To be truly sustainable as a society, we all need to garden and compost to reduce waste and be more self sufficient. It helps us to appreciate nature’s pristine delicacy and get back to our roots. Personally, I sit at a desk all day, I enjoy coming home and smelling the fresh outdoors to check on the garden.
It teaches our children where their food comes from. They may try more vegetables if grown in their own backyard. My 3 year old son tried parsley and lemon balm last year. We enjoyed going into the garden together, watering the plants, and smelling all the herbs. My favorite memories last summer were from gardening with him.
Sustainability and Appreciation of Nature
Yard waste materials such as grass clippings, leaves, and yard trimmings make up approximately 10% (by volume) of the municipal waste stream, according to Indiana’s Department of Environmental Management. Yard waste can account for 50% or more of residential solid waste during the active growing season. 
Let your children help you pluck herbs or plant seeds. It’s a very enjoyable experience you can do together.
My son thought it was hilarious when our sweet potatoes ended up like this:
The sweet potato fiasco made me realize, our soil was not conducive to root vegetables (hard clay soil). The raised bed did awesome, we need to till a lot this year and add compost to work the soil looser and to provide it with the elements it needs to give nourishment to what we plant. Also to allow the root vegetables to grow properly and separate underground.
Our first real garden last year was flooded several times, we learned a lot, lost a lot, and truly appreciate more now how food is grown and ends up on our table. It’s why we are attempting to buy more locally and waste less.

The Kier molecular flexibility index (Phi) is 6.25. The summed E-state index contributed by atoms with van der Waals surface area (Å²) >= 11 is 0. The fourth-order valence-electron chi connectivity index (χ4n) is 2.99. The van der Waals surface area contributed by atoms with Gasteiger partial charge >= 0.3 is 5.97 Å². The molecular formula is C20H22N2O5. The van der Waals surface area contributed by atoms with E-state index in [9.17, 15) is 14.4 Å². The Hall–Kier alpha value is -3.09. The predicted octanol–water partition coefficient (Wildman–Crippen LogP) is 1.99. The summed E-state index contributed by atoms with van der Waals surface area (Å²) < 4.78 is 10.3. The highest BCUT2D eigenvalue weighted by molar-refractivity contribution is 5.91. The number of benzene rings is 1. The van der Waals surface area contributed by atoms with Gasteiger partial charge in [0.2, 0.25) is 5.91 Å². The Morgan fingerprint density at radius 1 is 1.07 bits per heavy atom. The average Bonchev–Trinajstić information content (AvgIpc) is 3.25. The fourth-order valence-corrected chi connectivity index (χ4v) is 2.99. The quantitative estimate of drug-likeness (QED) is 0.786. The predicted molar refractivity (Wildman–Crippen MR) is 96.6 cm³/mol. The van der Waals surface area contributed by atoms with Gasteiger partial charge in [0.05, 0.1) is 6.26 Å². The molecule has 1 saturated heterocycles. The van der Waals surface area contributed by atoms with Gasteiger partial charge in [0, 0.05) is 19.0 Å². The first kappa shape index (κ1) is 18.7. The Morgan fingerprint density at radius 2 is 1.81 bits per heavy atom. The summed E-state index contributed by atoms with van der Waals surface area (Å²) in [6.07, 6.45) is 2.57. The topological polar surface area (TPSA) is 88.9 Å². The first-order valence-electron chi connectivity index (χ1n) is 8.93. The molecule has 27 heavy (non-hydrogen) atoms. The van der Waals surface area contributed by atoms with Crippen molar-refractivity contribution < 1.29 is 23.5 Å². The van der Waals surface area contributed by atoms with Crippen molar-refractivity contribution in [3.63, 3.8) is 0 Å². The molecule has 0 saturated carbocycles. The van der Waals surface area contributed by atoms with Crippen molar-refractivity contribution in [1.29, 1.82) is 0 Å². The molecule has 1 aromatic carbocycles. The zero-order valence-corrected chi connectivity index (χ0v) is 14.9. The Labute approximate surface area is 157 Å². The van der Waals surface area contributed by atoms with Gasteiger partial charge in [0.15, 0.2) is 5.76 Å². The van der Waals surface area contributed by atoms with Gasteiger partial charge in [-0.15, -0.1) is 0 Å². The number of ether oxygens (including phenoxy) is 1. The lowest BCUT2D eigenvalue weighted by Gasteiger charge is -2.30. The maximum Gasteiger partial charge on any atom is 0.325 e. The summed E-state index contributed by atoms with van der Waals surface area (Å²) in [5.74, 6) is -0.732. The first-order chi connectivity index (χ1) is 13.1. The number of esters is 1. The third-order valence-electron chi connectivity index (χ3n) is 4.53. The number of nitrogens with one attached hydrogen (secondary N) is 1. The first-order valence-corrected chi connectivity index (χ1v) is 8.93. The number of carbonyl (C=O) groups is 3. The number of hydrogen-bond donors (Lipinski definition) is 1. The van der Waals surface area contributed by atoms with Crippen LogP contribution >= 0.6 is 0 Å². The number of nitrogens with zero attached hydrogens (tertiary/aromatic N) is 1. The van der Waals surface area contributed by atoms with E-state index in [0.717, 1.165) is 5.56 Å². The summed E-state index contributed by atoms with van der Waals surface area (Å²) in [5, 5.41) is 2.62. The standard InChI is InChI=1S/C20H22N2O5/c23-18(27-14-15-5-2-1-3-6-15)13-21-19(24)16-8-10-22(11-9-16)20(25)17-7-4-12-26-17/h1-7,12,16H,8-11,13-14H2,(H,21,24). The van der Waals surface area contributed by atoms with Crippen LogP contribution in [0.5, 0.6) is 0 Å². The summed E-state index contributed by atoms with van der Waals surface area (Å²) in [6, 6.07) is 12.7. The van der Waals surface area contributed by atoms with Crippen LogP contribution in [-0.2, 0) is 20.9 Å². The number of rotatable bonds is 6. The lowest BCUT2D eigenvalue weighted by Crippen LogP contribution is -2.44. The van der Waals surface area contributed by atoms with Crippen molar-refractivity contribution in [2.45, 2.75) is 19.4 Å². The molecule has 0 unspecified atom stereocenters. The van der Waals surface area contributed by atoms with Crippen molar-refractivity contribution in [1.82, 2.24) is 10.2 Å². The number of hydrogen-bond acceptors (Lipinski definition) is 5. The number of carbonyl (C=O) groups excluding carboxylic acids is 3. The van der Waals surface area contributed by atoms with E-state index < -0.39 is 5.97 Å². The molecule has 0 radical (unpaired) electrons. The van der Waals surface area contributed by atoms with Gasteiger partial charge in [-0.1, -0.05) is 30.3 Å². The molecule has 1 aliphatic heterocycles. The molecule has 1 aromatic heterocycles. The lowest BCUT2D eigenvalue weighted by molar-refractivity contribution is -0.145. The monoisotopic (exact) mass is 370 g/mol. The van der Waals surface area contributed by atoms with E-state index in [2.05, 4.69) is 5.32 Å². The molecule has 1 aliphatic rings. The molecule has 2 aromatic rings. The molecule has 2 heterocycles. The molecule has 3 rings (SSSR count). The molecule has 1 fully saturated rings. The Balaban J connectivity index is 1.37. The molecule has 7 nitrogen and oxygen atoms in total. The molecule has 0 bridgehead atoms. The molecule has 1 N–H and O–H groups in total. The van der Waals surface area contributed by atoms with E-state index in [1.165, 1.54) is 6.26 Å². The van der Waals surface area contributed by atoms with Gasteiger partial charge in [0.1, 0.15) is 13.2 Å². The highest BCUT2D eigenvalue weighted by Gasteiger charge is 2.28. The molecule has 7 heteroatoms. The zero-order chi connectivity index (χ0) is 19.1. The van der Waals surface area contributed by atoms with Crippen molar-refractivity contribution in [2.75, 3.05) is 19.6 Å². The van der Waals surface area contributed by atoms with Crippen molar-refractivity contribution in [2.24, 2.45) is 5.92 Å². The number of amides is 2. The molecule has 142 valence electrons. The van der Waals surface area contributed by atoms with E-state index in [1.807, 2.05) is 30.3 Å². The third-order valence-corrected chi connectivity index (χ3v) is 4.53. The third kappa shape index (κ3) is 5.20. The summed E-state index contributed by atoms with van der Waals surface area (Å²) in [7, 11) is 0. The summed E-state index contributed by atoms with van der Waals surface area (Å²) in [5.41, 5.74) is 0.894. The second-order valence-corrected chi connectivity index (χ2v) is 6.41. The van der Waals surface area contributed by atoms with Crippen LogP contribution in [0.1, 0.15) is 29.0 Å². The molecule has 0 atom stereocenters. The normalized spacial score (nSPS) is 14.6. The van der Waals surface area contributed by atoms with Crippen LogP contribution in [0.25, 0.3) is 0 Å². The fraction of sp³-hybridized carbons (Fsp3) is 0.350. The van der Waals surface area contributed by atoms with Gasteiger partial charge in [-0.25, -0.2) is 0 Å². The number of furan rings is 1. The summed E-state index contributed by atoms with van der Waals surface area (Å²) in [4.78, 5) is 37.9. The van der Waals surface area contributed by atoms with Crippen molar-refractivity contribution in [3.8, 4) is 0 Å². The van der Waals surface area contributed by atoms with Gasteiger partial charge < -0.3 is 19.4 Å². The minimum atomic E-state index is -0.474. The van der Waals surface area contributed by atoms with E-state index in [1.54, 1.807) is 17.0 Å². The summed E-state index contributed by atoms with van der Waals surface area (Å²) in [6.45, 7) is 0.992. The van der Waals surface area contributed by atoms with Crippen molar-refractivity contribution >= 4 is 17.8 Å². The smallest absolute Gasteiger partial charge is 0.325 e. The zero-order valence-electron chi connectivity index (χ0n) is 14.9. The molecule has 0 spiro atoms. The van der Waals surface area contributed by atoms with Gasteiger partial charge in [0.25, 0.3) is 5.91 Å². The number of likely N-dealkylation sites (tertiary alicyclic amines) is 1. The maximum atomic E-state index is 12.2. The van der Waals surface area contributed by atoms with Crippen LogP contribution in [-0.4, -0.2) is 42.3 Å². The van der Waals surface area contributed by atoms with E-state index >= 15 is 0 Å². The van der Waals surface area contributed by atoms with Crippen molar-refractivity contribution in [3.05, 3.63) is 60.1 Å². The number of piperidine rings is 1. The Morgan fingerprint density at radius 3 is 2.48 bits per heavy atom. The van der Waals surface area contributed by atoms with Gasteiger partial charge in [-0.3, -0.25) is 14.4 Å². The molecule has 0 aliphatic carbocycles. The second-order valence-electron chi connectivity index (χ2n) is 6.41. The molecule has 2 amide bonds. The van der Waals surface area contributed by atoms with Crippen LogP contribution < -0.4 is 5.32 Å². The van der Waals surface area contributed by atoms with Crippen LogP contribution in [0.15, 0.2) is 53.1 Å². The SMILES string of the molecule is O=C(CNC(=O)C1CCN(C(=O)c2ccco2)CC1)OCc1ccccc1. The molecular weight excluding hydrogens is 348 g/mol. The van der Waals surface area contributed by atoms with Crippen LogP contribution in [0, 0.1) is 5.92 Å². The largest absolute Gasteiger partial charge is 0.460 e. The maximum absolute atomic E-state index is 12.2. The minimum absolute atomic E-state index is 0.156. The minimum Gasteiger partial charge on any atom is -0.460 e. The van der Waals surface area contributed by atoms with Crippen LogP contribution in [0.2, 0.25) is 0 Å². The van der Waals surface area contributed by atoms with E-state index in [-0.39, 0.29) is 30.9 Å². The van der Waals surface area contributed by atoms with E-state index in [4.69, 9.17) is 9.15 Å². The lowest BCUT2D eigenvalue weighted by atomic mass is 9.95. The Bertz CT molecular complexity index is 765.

Container Gardening if you lack space…
There is an explosion in container gardening ideas right now on the internet, you don’t need much space to garden (or compost!) You can create garden beds out of reusable (untreated) wood using ideas found on Pinterest, as well as ideas for making small compost bins.
Composting for Successful Gardening
Composting is a naturally occurring process that breaks down organic materials into a soil-like material. Finished compost is an excellent soil amendment that improves soil structure as well as adds some nutrients. All organic materials will break down eventually, if given the proper environmental conditions. 
We used our raised garden bed for our compost “heap” this year. We covered it with a think double layered tarp and anchored with metal pins. This spring, I will build a covered bin to keep close to our home.
“The basic ingredients for successful composting include organic materials, microorganisms, and the proper balance of carbon to nitrogen, water, and oxygen.” 
There are items you can compost and items you should never add to your compost bin that could disrupt the breakdown of materials.
Below are the basics of layering your compost. These are basics and I’ve found resources that indicate more particulars, but here are the basics. I used Purdue Universities Composting articles to obtain my information.  and 
We simply place our “green matter” (carrot tops, banana peels, washed egg shells, compostable coffee filter with coffee) in a large old coffee tub (covered) and every few days empty it into the compost heap.
A friend of mine who is composting remarked, “Our trash can doesn’t smell anymore since we have been composting.” This same friend is using an old commercial soap bin that she washed thoroughly for her outdoor compost bin. Her kids are old enough to take the compost trash (kept under her sink) out to the bin for a chore.
If you test your soil and have the correct ratios, tend to your plants accordingly, and keep it organic you should have a successful garden. Compost adds to reducing your household waste and providing extra nourishment to your soil.
“The smaller the particle size, the faster the organic materials will break down. Materials which have been chopped or shredded will compost more quickly. Kitchen wastes such as vegetable and fruit scraps, egg shells, and coffee or tea grounds can also be added. These materials should be buried in the center of the compost pile to avoid attracting insects, rodents, and neighborhood pets.”